Leeroy New: On Creating His Own Mythology

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Read an excerpt of this month’s MEGA Man cover star, Leeroy New.

hat comes into mind when you hear the name Leeroy New? Young folks surely think of his otherworldly installation projects and wearable art pieces that have made him famous the world over. On the other hand, there is no doubt that fashion lovers quickly remember Lady Gaga, who wore New’s muscle dress in her Marry the Night cover art. It’s easy to associate the visual artist with fashion, theatrics, and costuming, especially when his Instagram feed is filled with vibrant, outlandish pieces that look like they came straight out of the mind of a storytelling genius.

On the other hand, the general public might think of the young man’s collaborative efforts with Philippine urban planners in modifying public spaces. This is mostly what New does, and he admits that being able to actually contribute to structures is his own little way of proactively changing society in a cultural level. Just recently, he could be spotted painting sea creatures along the banks of the Pasig River, as part of a beautification project by the British Council and the MMDA.

Whatever it is you might think of when recalling Leeroy New, there is one thing for certain: his resume speaks for itself. Just in his mid-30s, the artist has proven to be one of the most provocative and innovative voices in the local (and perhaps global) art scene. He is shattering misconceptions on what can and should be perceived as art, by simply producing ballsy, unapologetic pieces that have something to say. Who knew that a shy boy from General Santos City would be making such a splash? Surely, Leeroy New did.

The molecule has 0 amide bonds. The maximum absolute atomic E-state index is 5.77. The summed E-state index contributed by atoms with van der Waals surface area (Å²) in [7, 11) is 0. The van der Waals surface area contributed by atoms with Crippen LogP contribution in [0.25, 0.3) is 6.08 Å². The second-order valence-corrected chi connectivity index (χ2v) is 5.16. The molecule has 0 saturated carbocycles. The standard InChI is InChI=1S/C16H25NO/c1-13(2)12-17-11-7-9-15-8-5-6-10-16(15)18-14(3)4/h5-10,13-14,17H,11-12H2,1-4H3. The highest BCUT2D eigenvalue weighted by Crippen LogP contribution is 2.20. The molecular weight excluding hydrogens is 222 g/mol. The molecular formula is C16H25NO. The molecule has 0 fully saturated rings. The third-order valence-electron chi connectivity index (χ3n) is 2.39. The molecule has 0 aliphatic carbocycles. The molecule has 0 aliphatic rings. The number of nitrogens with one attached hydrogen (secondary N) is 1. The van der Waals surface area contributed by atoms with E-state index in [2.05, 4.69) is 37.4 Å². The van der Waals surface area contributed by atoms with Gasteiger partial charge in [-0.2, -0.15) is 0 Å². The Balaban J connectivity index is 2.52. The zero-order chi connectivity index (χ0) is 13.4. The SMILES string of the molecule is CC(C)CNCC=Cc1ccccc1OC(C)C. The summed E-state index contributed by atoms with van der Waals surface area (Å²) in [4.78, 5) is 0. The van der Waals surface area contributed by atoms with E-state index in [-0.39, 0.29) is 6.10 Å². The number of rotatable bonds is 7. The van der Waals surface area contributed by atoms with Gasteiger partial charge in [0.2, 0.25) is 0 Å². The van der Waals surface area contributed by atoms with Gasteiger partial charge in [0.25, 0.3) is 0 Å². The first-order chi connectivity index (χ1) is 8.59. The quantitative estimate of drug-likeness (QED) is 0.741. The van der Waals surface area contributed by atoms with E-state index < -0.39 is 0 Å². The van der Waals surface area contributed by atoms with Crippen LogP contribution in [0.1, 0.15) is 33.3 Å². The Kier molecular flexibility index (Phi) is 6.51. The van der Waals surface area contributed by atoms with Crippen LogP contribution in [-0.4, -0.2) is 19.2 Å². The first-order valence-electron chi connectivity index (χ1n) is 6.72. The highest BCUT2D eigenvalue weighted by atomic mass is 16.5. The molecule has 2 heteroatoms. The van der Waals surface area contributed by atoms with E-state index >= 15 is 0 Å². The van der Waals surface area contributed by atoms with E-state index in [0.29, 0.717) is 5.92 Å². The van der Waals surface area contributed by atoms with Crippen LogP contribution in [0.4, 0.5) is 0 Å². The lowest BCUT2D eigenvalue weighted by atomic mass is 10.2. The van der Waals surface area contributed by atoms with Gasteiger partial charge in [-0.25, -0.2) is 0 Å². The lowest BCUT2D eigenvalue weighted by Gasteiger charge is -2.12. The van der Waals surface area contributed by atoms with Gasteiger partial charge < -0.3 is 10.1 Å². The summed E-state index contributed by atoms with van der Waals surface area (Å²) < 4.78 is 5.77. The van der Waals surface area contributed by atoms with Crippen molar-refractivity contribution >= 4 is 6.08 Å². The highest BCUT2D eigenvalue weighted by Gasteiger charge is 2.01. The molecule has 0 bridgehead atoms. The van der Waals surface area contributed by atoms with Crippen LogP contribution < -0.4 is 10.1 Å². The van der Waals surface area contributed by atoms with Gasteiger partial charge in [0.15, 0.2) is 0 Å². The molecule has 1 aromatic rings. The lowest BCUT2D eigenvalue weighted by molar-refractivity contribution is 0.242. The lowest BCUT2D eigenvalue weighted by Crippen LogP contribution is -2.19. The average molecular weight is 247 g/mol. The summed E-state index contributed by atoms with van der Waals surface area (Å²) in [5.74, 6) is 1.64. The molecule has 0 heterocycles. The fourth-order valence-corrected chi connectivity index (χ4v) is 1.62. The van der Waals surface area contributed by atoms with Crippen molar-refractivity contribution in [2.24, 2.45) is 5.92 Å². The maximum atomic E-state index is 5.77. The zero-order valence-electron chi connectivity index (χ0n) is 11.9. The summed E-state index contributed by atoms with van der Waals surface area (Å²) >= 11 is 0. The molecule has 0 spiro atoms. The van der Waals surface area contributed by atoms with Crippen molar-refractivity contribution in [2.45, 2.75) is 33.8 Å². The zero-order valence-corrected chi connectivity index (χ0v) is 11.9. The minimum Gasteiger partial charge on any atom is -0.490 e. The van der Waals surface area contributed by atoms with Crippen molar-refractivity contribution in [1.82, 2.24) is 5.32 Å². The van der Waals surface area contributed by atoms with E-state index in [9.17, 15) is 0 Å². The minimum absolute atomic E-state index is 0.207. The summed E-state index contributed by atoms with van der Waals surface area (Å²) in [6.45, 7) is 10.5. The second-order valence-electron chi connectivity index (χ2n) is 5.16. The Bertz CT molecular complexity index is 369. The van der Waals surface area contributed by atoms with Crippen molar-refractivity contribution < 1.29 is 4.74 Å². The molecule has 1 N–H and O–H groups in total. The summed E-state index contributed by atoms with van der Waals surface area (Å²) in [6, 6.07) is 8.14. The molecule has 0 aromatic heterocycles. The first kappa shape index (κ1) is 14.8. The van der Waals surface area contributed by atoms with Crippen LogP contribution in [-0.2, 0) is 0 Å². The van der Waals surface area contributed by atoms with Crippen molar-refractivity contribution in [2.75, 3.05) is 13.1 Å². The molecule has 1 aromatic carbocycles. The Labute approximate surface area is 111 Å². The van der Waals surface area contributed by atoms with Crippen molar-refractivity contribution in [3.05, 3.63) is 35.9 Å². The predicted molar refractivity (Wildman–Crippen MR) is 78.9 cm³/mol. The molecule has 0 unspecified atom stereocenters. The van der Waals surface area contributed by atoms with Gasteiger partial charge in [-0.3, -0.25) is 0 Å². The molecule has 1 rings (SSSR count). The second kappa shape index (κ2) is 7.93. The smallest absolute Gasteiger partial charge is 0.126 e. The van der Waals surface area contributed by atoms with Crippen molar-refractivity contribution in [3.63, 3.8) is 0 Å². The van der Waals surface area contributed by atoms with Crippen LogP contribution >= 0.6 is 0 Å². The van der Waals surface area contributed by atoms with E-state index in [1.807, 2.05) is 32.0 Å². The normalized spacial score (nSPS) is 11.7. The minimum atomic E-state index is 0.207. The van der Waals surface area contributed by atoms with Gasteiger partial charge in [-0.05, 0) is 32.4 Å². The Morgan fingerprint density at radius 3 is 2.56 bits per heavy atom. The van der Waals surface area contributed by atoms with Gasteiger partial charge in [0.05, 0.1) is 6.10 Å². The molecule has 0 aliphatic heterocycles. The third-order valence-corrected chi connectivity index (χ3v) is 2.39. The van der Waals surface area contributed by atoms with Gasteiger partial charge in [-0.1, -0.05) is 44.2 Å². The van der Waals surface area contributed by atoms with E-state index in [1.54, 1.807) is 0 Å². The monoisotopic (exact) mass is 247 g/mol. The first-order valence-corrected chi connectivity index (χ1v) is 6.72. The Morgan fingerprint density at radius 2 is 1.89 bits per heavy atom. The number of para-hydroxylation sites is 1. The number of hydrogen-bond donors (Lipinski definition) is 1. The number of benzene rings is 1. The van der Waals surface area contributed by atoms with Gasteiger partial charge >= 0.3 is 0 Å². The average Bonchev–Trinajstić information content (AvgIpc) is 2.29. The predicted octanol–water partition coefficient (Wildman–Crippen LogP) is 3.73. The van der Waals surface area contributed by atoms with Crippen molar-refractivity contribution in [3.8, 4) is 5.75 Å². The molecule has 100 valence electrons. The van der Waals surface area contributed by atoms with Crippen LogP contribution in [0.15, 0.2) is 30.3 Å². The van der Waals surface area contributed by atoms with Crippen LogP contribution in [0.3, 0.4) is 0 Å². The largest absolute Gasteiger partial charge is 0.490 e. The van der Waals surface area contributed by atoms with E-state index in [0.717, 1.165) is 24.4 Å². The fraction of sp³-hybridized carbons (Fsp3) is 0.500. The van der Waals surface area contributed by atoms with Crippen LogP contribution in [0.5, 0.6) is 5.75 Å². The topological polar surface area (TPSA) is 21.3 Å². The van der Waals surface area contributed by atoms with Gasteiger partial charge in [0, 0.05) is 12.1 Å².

“I’m from a very conservative upbringing,” began Leeroy New, as he looked back on his childhood in General Santos City, Mindanao. “I was raised a shy boy, and we were never encouraged to talk or have an opinion, because that was tantamount to being rude.” He found art as a way of expression, sharing that ever since he could remember, he was always scribbling on paper, and sometimes, even on the walls of their home. Growing up in a city far from bustling Manila, New explains that he had very limited resources to study art. Rather than art books or the internet (which was not a “thing” back then), he looked towards collecting cards, comic books, movies, and Philippine folklore (aswang stories as told by his family) for inspiration.

“Some kids in our school were playing Magic Cards, and I remember just watching them play and being so fixated on the images,” he remembers. “Each card depicted different scenes from sci-fi and fantasy. I eventually learned the card game just to look at the images. I memorized every picture, and who the illustrators were. Those were my art books, because local libraries were very limited.” The interest in the strange and whimsical led to a love for horror films.

New explains how he was one of those kids who looked forward to actually seeing the monster revealed on the big screen. How did they imagine it this time? he would think to himself. While other children hid under the bedsheets, Leeroy New was anticipating to see movie magic on screen—even if the images were born from nightmares! He wasn’t scared. On the contrary, seeing these scary creatures only stimulated his young, artistic mind.